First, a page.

Council Of Ministers Approves Decree On Military Reservists

The Council of Ministers on Friday passed a royal decree requiring members of the military to be listed as reserve soldiers for five years from the day they retire and annually participate in military training, an RCAF official said yesterday.

Lieutenant General Chhum Sucheat, spokesman for the Ministry of Defense, said soldiers, military conscripts and non-combatant members of the army, such as engineers and medical personnel, would be obliged to remain reservists after resigning or retiring from RCAF.

“All the reservists will be kept on for five years,” he said, “Every year they will be a meeting or training for them.”

In a statement released Friday the Council said the royal decree was drafted, “[I]n order to create a military reserve [force] of [RCAF] to fulfill professional military service units when there is an urgent need from the nation.”

The National Assembly passed the military conscription law in October 2006, requiring all Cambodians aged 18 to 30 to register for military service and to serve 18 months in RCAF if called upon. The law could not take effect, however, until the Council of Ministers approved a sub-decree to enact it.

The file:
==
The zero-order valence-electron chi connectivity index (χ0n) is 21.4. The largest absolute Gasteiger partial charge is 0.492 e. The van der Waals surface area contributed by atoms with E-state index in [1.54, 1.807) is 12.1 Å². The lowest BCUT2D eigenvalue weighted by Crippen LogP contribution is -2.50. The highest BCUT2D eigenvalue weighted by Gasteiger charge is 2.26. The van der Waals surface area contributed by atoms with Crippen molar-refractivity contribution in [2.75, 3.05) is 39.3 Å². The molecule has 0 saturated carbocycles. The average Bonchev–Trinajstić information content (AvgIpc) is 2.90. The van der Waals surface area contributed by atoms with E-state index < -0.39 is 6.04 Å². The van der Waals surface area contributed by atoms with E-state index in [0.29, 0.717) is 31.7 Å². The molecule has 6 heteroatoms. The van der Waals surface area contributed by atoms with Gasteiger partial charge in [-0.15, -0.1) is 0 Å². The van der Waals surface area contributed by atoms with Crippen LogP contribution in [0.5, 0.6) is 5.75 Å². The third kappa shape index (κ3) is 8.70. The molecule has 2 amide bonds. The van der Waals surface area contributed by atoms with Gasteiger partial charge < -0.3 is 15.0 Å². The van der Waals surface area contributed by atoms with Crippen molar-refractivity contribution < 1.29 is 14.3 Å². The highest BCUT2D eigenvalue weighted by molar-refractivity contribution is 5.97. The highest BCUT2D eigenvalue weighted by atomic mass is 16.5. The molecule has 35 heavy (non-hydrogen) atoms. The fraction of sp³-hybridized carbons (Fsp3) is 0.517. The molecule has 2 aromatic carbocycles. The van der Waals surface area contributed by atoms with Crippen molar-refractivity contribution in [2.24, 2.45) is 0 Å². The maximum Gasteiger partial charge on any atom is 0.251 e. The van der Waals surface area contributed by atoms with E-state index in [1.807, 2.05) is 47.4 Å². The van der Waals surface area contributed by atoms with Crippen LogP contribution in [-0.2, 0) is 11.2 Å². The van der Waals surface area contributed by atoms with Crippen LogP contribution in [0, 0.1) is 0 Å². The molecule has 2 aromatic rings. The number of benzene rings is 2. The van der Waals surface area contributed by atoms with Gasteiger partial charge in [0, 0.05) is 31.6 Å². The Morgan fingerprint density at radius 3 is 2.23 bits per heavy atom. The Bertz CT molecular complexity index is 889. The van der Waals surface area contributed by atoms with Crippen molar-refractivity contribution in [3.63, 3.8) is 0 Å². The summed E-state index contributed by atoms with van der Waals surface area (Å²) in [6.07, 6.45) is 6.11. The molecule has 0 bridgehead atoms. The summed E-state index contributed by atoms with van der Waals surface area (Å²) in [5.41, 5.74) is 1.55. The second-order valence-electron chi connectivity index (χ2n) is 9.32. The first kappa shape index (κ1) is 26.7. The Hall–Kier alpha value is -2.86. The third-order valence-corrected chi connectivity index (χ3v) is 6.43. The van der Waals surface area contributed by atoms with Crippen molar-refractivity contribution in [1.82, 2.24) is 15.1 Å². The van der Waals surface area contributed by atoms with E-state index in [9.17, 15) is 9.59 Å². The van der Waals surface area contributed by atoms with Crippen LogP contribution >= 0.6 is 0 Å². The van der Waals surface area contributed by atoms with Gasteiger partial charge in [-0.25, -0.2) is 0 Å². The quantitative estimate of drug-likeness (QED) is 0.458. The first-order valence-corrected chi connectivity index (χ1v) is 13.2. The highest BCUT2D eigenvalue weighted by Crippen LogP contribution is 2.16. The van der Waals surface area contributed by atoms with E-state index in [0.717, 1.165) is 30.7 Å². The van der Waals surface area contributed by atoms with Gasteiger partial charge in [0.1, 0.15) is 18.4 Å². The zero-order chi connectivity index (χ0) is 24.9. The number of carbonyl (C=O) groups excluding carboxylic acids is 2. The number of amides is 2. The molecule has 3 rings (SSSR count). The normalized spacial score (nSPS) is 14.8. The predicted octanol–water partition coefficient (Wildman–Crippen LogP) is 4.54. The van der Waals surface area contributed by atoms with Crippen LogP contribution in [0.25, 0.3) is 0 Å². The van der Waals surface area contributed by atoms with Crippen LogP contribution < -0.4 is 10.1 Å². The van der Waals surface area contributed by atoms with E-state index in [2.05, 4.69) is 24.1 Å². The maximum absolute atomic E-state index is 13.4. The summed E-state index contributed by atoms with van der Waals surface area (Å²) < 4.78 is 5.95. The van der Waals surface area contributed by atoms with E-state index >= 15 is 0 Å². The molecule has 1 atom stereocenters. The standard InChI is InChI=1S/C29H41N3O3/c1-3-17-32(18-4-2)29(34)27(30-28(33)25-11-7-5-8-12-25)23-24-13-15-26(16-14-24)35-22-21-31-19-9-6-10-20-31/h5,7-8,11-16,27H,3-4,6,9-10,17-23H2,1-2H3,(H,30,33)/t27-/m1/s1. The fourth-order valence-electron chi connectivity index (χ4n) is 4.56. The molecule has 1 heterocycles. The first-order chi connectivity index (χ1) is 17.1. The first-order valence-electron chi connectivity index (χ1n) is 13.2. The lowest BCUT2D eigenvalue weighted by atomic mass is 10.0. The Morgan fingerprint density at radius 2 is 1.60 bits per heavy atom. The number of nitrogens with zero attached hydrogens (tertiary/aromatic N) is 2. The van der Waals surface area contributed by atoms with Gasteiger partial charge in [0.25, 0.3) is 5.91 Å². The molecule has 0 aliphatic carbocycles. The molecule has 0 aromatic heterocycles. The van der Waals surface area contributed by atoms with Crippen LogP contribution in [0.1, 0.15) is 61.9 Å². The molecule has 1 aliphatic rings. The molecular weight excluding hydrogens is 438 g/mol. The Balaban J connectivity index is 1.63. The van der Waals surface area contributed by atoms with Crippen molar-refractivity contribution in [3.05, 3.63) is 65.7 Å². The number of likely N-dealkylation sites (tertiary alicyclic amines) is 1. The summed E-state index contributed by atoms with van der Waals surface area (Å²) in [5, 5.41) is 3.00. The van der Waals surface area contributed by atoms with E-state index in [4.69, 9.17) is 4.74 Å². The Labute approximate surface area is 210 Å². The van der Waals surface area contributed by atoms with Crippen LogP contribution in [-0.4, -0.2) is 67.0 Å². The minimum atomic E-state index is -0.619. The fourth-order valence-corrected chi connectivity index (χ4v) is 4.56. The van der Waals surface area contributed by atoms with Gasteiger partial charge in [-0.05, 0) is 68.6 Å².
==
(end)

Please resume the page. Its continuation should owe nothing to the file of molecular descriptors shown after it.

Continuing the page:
Lt Gen Sucheat said yesterday that Friday’s royal decree on the military reserves was part of the ongoing reorganization of RCAF and was not related to the ongoing border dispute with Thailand.

“This is not for the border issues, but we do it for our long-term work, like in other countries that have a military reserve [force],” he said.

Lt Gen Sucheat said however, that the build up of a reserve force would follow the retirement of more soldiers and the introduction of conscription-for both these measures there are currently no funds available.

“If the National Assembly approves [a new military budget] we could start,” he said.

According to the National Budget military spending in 2010 stands at $277 million, or 14 percent of Cambodia’s overall expenses.

SRP spokesman Yim Sovann rejected the idea of expending RCAF further to include a reserve force, as it could open the way for corruption and inefficient administrative management in the army.

 

 

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